Natural selection in our species during the last two millennia

22 Oct

Why Evolution Is True

A question I’m always asked in popular lectures on evolution is this: “Are humans still evolving?” The answer I give is “Yes, but we have good evidence for such evolution in only a handful of traits: evolution of earlier reproductive maturity in females, later menopause, and selection for reduced blood pressure and a few other traits related to heart disease.” That is based on longitudinal studies of human health over decades, observing changes in these traits and presumed estimates of the genetic basis of their variation.

Now, however, we can, by DNA sequencing, look at DNA directly, and with some fancy statistical footwork, get an idea of which genes have changed in frequency so fast that they must have been due to positive natural selection. That’s the subject of a new paper in Science by Yair Field et al. (reference and free download below).  The authors conclude that several…

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Anthropology Feels Like Home

21 Jul

Welcome to the AAA Blog

This post was submitted by Callie Randall, a high school senior and anthropology student interning with the AAA.

When I was a little girl, I began to realize I was different than a lot of my peers. It was beyond the apparent truth of being the only black kid in gifted or intensified classes and more than feeling like I was the only child that said please and thank you to the lunch ladies. It was something less transparent. My ability to acknowledge the things that made me different set me apart from many others. In the simplest of terms, I was observant. I took in my surroundings everywhere. As I got older, I tried to understand why things were the way they were and why people chose to do certain things or why they chose to not. The world was big and beautiful and mysterious and with wide eyes everything…

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Anthropology Changed the Way I See the World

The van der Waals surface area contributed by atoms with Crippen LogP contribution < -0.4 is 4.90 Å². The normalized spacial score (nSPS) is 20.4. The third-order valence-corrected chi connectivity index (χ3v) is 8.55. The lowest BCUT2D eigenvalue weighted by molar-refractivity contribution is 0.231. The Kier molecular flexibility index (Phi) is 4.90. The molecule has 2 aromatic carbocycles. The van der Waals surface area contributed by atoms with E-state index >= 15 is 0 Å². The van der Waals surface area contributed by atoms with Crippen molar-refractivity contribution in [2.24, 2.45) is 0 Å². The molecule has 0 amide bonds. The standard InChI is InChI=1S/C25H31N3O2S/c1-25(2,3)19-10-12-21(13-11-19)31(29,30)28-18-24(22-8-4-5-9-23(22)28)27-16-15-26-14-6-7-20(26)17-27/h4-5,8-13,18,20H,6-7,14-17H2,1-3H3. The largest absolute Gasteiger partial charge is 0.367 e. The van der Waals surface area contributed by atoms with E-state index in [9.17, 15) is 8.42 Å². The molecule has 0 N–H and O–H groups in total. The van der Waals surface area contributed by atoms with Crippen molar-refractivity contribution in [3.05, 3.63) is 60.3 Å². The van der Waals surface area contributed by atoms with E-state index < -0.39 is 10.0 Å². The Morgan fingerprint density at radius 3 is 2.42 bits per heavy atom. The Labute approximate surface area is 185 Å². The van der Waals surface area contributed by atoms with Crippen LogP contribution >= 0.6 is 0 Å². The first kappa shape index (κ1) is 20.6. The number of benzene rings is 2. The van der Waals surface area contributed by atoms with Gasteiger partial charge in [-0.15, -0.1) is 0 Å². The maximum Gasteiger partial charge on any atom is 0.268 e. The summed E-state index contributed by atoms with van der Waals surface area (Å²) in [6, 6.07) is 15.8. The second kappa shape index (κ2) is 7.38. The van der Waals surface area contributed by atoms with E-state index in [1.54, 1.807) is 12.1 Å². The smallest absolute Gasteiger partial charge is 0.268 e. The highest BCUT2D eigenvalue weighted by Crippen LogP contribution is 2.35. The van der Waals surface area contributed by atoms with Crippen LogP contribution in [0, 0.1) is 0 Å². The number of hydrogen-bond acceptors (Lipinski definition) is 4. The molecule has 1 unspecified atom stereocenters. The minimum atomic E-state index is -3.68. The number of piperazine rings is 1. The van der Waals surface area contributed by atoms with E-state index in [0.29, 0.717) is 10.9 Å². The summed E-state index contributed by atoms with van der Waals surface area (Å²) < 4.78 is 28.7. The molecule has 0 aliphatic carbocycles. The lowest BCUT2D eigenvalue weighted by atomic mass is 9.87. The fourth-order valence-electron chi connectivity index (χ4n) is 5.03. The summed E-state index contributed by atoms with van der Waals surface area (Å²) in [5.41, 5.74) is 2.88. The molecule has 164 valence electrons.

7 Jul

Welcome to the AAA Blog

This post was submitted by Veronica Sirotic, a high school senior and anthropology student interning with the AAA.

For the longest time, I thought anthropology was a chic boutique for women’s clothing. Little did I know, anthropology would change the way I see the world.

My interest in anthropology began two years ago when I signed up for a two-year anthropology class. Many friends recommended it to me and I heard it was an easy A. My first class started with a plain definition of anthropology: Anthropology: the study of humans, past and present. We were given a packet to skim. At first glance, the packet detailed a wacky and bizarre society. The people in the unnamed society would stick themselves in ovens in order to darken their skin. They would only eat at particular times during the day and the food they ate strictly adhered to the time of…

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Anthro Blogging 101: Allegra Lab

1 Jul Featured Image -- 416

The Geek Anthropologist

In this edition of Anthropology Blogging 101, we welcome Miia Halme-Tuomisaari and Julie Billaud, Editors in Chief at Allegra Lab.

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Tell us a little about Allegra Lab. How did it get started? What would you say is the purpose of Allegra Lab and what are its anthropological and digital orientations?

First, thank you giving us the opportunity to present Allegra Lab, the funkiest blog in the anthropological blogosphere (after the Geek Anthropologist, of course)! We started Allegra Lab in 2013, mostly because of our dissatisfaction with the way anthropological knowledge was shared with the world. Our primary aim was to create a space where anthropologists could show the best of themselves, demonstrate the richness of their work while simultaneously speaking to a broader audience, not limited to our small academic circles. Our vision was that anthropologists had important things to say and that it was high time to make their voice…